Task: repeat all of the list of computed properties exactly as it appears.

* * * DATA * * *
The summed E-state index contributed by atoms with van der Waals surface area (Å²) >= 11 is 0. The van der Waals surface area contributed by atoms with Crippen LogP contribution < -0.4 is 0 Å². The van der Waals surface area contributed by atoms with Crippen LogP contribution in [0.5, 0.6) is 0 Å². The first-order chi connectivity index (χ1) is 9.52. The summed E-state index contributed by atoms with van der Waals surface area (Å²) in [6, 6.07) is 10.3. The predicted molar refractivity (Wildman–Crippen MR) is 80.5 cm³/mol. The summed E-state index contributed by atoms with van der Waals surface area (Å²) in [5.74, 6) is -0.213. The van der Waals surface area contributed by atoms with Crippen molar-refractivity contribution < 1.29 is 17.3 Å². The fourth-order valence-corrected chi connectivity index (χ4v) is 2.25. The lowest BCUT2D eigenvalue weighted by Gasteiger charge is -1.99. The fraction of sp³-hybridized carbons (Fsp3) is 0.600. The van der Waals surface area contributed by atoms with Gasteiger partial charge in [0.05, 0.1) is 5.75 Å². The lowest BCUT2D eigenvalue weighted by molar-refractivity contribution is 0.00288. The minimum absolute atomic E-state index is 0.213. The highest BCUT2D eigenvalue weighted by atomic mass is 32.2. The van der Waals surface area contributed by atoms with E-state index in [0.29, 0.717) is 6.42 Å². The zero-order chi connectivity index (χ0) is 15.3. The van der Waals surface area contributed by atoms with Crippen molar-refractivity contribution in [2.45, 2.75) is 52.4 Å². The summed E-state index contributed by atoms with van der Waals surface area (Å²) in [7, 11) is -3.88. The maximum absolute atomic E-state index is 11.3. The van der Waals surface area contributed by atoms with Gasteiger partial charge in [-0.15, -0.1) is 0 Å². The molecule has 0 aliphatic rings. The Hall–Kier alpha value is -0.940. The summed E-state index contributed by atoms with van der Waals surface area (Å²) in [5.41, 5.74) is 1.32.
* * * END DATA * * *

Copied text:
The summed E-state index contributed by atoms with van der Waals surface area (Å²) >= 11 is 0. The van der Waals surface area contributed by atoms with Crippen LogP contribution < -0.4 is 0 Å². The van der Waals surface area contributed by atoms with Crippen LogP contribution in [0.5, 0.6) is 0 Å². The first-order chi connectivity index (χ1) is 9.52. The summed E-state index contributed by atoms with van der Waals surface area (Å²) in [6, 6.07) is 10.3. The predicted molar refractivity (Wildman–Crippen MR) is 80.5 cm³/mol. The summed E-state index contributed by atoms with van der Waals surface area (Å²) in [5.74, 6) is -0.213. The van der Waals surface area contributed by atoms with Crippen molar-refractivity contribution < 1.29 is 17.3 Å². The fourth-order valence-corrected chi connectivity index (χ4v) is 2.25. The lowest BCUT2D eigenvalue weighted by Gasteiger charge is -1.99. The fraction of sp³-hybridized carbons (Fsp3) is 0.600. The van der Waals surface area contributed by atoms with Gasteiger partial charge in [0.05, 0.1) is 5.75 Å². The lowest BCUT2D eigenvalue weighted by molar-refractivity contribution is 0.00288. The minimum absolute atomic E-state index is 0.213. The highest BCUT2D eigenvalue weighted by atomic mass is 32.2. The van der Waals surface area contributed by atoms with E-state index in [0.29, 0.717) is 6.42 Å². The zero-order chi connectivity index (χ0) is 15.3. The van der Waals surface area contributed by atoms with Crippen molar-refractivity contribution in [2.45, 2.75) is 52.4 Å². The summed E-state index contributed by atoms with van der Waals surface area (Å²) in [7, 11) is -3.88. The maximum absolute atomic E-state index is 11.3. The van der Waals surface area contributed by atoms with Gasteiger partial charge in [-0.15, -0.1) is 0 Å². The molecule has 0 aliphatic rings. The Hall–Kier alpha value is -0.940. The summed E-state index contributed by atoms with van der Waals surface area (Å²) in [5.41, 5.74) is 1.32.